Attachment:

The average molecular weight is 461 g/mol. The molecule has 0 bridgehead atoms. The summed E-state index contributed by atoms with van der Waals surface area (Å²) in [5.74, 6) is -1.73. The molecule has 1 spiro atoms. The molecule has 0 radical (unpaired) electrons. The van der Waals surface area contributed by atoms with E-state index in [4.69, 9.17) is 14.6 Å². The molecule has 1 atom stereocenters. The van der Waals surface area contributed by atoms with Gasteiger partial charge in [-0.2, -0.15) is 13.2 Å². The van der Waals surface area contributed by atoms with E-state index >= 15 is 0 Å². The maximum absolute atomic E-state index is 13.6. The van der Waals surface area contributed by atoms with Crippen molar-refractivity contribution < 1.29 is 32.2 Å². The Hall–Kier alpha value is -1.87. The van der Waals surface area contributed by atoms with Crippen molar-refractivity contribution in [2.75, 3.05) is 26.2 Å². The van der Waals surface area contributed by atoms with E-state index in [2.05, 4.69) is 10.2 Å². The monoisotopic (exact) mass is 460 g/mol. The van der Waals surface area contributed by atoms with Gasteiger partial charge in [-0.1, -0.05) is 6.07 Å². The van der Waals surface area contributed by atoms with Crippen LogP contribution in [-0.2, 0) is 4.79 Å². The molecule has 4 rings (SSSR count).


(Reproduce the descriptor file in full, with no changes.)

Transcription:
The average molecular weight is 461 g/mol. The molecule has 0 bridgehead atoms. The summed E-state index contributed by atoms with van der Waals surface area (Å²) in [5.74, 6) is -1.73. The molecule has 1 spiro atoms. The molecule has 0 radical (unpaired) electrons. The van der Waals surface area contributed by atoms with E-state index in [4.69, 9.17) is 14.6 Å². The molecule has 1 atom stereocenters. The van der Waals surface area contributed by atoms with Gasteiger partial charge in [-0.2, -0.15) is 13.2 Å². The van der Waals surface area contributed by atoms with E-state index >= 15 is 0 Å². The maximum absolute atomic E-state index is 13.6. The van der Waals surface area contributed by atoms with Crippen molar-refractivity contribution < 1.29 is 32.2 Å². The Hall–Kier alpha value is -1.87. The van der Waals surface area contributed by atoms with Crippen molar-refractivity contribution in [2.75, 3.05) is 26.2 Å². The van der Waals surface area contributed by atoms with E-state index in [2.05, 4.69) is 10.2 Å². The monoisotopic (exact) mass is 460 g/mol. The van der Waals surface area contributed by atoms with Gasteiger partial charge in [-0.1, -0.05) is 6.07 Å². The van der Waals surface area contributed by atoms with Crippen LogP contribution in [-0.2, 0) is 4.79 Å². The molecule has 4 rings (SSSR count).